How do we compare the value of one passport versus another? There are a number of factors in play, when it comes to determining the most valuable passport.

According to the new edition of the Henley Passport Index, the Spanish passport remains in the top five positions on the list, as it now allows you to visit up to 193 countries without the need for a visa.

The report was prepared by the London-based consulting firm Henley & Partners based on data from the International Air Transport Association (IATA). In the previous edition, the Spanish passport gave access to 187 countries and was also ranked fifth on the list.

Currently, according to the Henley & Partners list, the most valuable passport in the world is Singapore, which allows travel to 193 countries without the need for a visa, followed closely by Japan and closely followed by Spain, Finland, France, Germany, Italy and South Korea, with free access to 191 destinations.

In joint fourth place, with visa-free access to 190 countries, are Austria, Denmark, Ireland, Luxembourg, the Netherlands and the United Kingdom.

Undoubtedly, being a citizen of a European country brings a great benefit, since among the 10 most valuable passports in the world ranking are Germany, Italy, Finland, Spain, Luxembourg, Denmark, Sweden, France, Switzerland, Portugal, Netherlands, Ireland, Austria, United Kingdom, Norway, Greece, Belgium, Malta, Slovakia, Lithuania and Hungary.

Meanwhile, the United States and the United Kingdom have regained positions in the rankings. They rank 4th and 6th respectively, although a far cry from the top spot they held in 2015.

Uncertainty in the UK about what travel mobility in Great Britain and Northern Ireland would be like after Brexit meant that the downward trend was maintained in the short term, but has now recovered.

At the bottom of the rankings is, for another year, Afghanistan's passport, as it only allows travel to 27 countries without a visa.

As noted by Christian H. Kaelin, president of Henley & Partner, the study has identified that there is a positive correlation between the freedom to travel and other types of freedoms, from economic to political, and even individual or human freedoms.

The curious note, in this index of the world's most valuable passports, is for the United Arab Emirates passport, which in the last 10 years, has registered one of the biggest comebacks. It has climbed many positions to reach, now in 2023, the 13th place in the ranking.

The 10 most powerful passports in 2023 are:

# País Acceso a países sin necesidad de visa
1 Singapur 193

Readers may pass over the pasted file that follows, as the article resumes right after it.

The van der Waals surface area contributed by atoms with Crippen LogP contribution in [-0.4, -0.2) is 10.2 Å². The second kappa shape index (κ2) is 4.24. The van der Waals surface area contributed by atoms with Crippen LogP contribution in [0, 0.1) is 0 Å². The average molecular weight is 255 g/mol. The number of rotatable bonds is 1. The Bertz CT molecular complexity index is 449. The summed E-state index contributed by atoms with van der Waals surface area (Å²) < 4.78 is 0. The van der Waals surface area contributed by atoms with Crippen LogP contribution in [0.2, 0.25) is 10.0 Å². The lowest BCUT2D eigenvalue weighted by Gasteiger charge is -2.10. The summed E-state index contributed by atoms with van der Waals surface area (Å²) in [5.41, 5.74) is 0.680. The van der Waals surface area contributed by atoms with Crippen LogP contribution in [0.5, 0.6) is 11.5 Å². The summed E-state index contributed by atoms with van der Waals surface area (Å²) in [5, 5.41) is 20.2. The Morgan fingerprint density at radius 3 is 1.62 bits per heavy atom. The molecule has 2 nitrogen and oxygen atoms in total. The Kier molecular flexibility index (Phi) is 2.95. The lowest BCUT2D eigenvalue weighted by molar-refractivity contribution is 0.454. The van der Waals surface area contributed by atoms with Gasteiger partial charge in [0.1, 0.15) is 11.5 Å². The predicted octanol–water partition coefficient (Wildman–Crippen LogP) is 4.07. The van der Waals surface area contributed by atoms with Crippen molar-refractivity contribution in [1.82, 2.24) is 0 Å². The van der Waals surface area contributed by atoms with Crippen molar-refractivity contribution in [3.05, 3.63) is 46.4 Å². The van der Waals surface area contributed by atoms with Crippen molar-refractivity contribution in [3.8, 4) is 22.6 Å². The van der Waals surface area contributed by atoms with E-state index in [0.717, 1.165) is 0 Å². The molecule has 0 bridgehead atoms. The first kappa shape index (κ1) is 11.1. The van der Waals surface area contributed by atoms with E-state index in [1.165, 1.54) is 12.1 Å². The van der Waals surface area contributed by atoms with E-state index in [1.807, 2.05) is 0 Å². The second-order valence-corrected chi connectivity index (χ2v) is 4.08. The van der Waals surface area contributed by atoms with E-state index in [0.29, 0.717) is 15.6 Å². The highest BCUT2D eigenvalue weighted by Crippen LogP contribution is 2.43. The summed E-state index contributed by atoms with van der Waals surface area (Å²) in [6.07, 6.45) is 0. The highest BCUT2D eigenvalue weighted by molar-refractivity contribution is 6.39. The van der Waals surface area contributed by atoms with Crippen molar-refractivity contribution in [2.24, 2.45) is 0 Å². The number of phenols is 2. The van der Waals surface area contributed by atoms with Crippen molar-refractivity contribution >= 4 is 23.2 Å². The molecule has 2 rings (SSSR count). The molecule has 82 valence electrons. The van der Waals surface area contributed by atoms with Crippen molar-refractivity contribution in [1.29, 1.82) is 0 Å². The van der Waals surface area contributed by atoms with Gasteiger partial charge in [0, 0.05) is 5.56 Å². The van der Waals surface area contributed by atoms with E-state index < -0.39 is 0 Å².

2 Japan 192
3 Finland, France, Germany, Italy, South Korea, Spain, Sweden 191
4 Austria, Denmark, Ireland, Luxembourg, Netherlands, United Kingdom, United Kingdom 190
5 Belgium, Malta, Norway, Portugal 189
6 Australia, New Zealand, Switzerland 188
7 Canada, Czech Republic, Greece, Poland, United States 187
8 Hungary 186
9 Lituania 185
10 Estonia, Latvia, Slovakia, Slovenia 184

Meanwhile, the passports with the least powerful are:

# País Acceso a países sin necesidad de visa
1 Afghanistan 27
2 Syria 28
3 Iraq 30
4 Pakistan 33
5 Yemen 34
6 Somalia 35
7 Palestinian Territory, Nepal 39
8 North Korea, Libya, Bangladesh 40
9 Sri Lanka, Kosovo 41
10 Lebanon, Iran 43

Other indexes

The Henley & Partner list is one of many indexes created by different financial companies to classify global passports according to the access they grant provide to their citizens.

The Henley passport index is based on data provided by the International Air Transport Authority (IATA) and covers 199 passports and 227 travel destinations. It is updated in real time throughout the year and as changes in the visa policy take effect.

Another case is the Arton Capital Passport Index, which takes into account the passports of 193 member countries of the United Nations and six territories: ROC Taiwan, Macao (SAR China), Hong Kong (SAR China), Kosovo, Palestinian Territory and the Vatican. The territories annexed to other countries are excluded from the list.

Arton Capital's index places the United Arab Emirates at the top with a "no visa score" of 180 points, followed by Sweden, Germany, Finland, Spain, France, Italy, the Netherlands, Luxembourg, Austria and Switzerland with 176 points.

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